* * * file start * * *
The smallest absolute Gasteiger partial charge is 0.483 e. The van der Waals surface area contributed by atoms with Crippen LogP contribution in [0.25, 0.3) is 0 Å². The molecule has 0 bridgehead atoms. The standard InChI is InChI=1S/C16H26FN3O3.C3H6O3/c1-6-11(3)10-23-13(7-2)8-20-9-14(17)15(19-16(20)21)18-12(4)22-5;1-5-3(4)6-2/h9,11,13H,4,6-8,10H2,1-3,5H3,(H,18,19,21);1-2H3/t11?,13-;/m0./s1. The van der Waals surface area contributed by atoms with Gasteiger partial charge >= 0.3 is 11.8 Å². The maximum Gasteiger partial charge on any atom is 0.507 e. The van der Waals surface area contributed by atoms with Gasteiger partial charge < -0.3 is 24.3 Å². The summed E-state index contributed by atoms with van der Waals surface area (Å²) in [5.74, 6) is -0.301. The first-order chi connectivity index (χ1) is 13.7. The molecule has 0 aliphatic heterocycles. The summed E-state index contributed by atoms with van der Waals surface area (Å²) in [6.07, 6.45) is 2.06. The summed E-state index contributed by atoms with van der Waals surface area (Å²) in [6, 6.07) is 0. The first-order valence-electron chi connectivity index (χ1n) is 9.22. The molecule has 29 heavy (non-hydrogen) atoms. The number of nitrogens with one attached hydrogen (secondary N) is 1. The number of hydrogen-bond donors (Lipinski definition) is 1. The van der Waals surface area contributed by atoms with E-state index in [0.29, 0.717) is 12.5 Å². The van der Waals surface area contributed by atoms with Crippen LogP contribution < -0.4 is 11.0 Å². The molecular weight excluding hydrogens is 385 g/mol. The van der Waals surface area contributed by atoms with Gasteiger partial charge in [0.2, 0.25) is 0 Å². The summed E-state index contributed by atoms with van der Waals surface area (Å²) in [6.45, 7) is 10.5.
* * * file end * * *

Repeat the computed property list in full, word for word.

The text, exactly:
The smallest absolute Gasteiger partial charge is 0.483 e. The van der Waals surface area contributed by atoms with Crippen LogP contribution in [0.25, 0.3) is 0 Å². The molecule has 0 bridgehead atoms. The standard InChI is InChI=1S/C16H26FN3O3.C3H6O3/c1-6-11(3)10-23-13(7-2)8-20-9-14(17)15(19-16(20)21)18-12(4)22-5;1-5-3(4)6-2/h9,11,13H,4,6-8,10H2,1-3,5H3,(H,18,19,21);1-2H3/t11?,13-;/m0./s1. The van der Waals surface area contributed by atoms with Gasteiger partial charge >= 0.3 is 11.8 Å². The maximum Gasteiger partial charge on any atom is 0.507 e. The van der Waals surface area contributed by atoms with Gasteiger partial charge < -0.3 is 24.3 Å². The summed E-state index contributed by atoms with van der Waals surface area (Å²) in [5.74, 6) is -0.301. The first-order chi connectivity index (χ1) is 13.7. The molecule has 0 aliphatic heterocycles. The summed E-state index contributed by atoms with van der Waals surface area (Å²) in [6.07, 6.45) is 2.06. The summed E-state index contributed by atoms with van der Waals surface area (Å²) in [6, 6.07) is 0. The first-order valence-electron chi connectivity index (χ1n) is 9.22. The molecule has 29 heavy (non-hydrogen) atoms. The number of nitrogens with one attached hydrogen (secondary N) is 1. The number of hydrogen-bond donors (Lipinski definition) is 1. The van der Waals surface area contributed by atoms with E-state index in [0.29, 0.717) is 12.5 Å². The van der Waals surface area contributed by atoms with Crippen LogP contribution < -0.4 is 11.0 Å². The molecular weight excluding hydrogens is 385 g/mol. The van der Waals surface area contributed by atoms with Gasteiger partial charge in [0.2, 0.25) is 0 Å². The summed E-state index contributed by atoms with van der Waals surface area (Å²) in [6.45, 7) is 10.5.